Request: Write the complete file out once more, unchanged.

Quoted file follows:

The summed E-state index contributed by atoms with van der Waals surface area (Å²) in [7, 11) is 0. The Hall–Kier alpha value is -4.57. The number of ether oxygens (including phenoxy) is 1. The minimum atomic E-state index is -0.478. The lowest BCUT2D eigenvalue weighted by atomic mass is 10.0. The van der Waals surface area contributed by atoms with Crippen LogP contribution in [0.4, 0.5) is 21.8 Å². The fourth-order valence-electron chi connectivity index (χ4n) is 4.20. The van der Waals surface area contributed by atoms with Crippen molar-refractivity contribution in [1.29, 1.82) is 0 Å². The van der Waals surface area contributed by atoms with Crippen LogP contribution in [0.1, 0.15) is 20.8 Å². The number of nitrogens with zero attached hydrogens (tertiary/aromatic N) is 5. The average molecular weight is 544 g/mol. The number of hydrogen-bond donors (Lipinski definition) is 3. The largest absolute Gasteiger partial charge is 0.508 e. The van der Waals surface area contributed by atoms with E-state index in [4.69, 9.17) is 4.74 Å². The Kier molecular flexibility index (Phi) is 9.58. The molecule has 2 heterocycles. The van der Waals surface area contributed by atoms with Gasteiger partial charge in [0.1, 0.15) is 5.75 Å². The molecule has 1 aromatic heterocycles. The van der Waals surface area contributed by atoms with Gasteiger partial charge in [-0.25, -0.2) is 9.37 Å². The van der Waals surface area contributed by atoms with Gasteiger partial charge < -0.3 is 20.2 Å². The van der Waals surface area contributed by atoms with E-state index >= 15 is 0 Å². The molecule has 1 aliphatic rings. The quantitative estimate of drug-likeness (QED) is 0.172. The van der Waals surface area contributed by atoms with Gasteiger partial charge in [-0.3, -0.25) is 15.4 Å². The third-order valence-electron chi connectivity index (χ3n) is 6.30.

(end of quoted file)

The summed E-state index contributed by atoms with van der Waals surface area (Å²) in [7, 11) is 0. The Hall–Kier alpha value is -4.57. The number of ether oxygens (including phenoxy) is 1. The minimum atomic E-state index is -0.478. The lowest BCUT2D eigenvalue weighted by atomic mass is 10.0. The van der Waals surface area contributed by atoms with Crippen LogP contribution in [0.4, 0.5) is 21.8 Å². The fourth-order valence-electron chi connectivity index (χ4n) is 4.20. The van der Waals surface area contributed by atoms with Crippen molar-refractivity contribution in [1.29, 1.82) is 0 Å². The van der Waals surface area contributed by atoms with Crippen LogP contribution in [0.1, 0.15) is 20.8 Å². The number of nitrogens with zero attached hydrogens (tertiary/aromatic N) is 5. The average molecular weight is 544 g/mol. The number of hydrogen-bond donors (Lipinski definition) is 3. The largest absolute Gasteiger partial charge is 0.508 e. The van der Waals surface area contributed by atoms with E-state index in [4.69, 9.17) is 4.74 Å². The Kier molecular flexibility index (Phi) is 9.58. The molecule has 2 heterocycles. The van der Waals surface area contributed by atoms with Gasteiger partial charge in [0.1, 0.15) is 5.75 Å². The molecule has 1 aromatic heterocycles. The van der Waals surface area contributed by atoms with Gasteiger partial charge in [-0.25, -0.2) is 9.37 Å². The van der Waals surface area contributed by atoms with Gasteiger partial charge < -0.3 is 20.2 Å². The van der Waals surface area contributed by atoms with E-state index >= 15 is 0 Å². The molecule has 1 aliphatic rings. The quantitative estimate of drug-likeness (QED) is 0.172. The van der Waals surface area contributed by atoms with Gasteiger partial charge in [-0.3, -0.25) is 15.4 Å². The third-order valence-electron chi connectivity index (χ3n) is 6.30.